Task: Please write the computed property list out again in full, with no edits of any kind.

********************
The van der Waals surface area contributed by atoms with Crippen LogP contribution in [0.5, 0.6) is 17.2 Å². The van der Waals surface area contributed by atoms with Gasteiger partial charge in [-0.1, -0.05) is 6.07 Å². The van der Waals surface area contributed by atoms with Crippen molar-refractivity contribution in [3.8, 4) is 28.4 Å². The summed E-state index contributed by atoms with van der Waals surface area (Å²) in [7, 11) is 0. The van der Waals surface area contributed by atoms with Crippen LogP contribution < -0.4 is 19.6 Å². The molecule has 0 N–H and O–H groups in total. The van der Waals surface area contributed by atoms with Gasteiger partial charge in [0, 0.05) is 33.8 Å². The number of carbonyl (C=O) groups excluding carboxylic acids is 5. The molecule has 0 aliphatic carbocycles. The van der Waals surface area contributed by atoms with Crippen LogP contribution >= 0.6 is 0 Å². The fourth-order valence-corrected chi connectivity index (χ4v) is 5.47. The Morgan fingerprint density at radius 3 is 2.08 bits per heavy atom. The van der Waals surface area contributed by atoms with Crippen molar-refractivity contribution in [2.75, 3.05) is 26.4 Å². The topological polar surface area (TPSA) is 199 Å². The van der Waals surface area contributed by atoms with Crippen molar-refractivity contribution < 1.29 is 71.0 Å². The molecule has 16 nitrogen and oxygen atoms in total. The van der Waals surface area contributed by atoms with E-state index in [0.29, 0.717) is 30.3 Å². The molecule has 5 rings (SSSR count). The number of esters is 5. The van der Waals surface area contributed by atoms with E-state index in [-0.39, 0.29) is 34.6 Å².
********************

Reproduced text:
The van der Waals surface area contributed by atoms with Crippen LogP contribution in [0.5, 0.6) is 17.2 Å². The van der Waals surface area contributed by atoms with Gasteiger partial charge in [-0.1, -0.05) is 6.07 Å². The van der Waals surface area contributed by atoms with Crippen molar-refractivity contribution in [3.8, 4) is 28.4 Å². The summed E-state index contributed by atoms with van der Waals surface area (Å²) in [7, 11) is 0. The van der Waals surface area contributed by atoms with Crippen LogP contribution < -0.4 is 19.6 Å². The molecule has 0 N–H and O–H groups in total. The van der Waals surface area contributed by atoms with Gasteiger partial charge in [0, 0.05) is 33.8 Å². The number of carbonyl (C=O) groups excluding carboxylic acids is 5. The molecule has 0 aliphatic carbocycles. The van der Waals surface area contributed by atoms with Crippen LogP contribution >= 0.6 is 0 Å². The fourth-order valence-corrected chi connectivity index (χ4v) is 5.47. The Morgan fingerprint density at radius 3 is 2.08 bits per heavy atom. The van der Waals surface area contributed by atoms with Crippen molar-refractivity contribution in [2.75, 3.05) is 26.4 Å². The topological polar surface area (TPSA) is 199 Å². The van der Waals surface area contributed by atoms with Crippen molar-refractivity contribution < 1.29 is 71.0 Å². The molecule has 16 nitrogen and oxygen atoms in total. The van der Waals surface area contributed by atoms with E-state index in [0.29, 0.717) is 30.3 Å². The molecule has 5 rings (SSSR count). The number of esters is 5. The van der Waals surface area contributed by atoms with E-state index in [-0.39, 0.29) is 34.6 Å².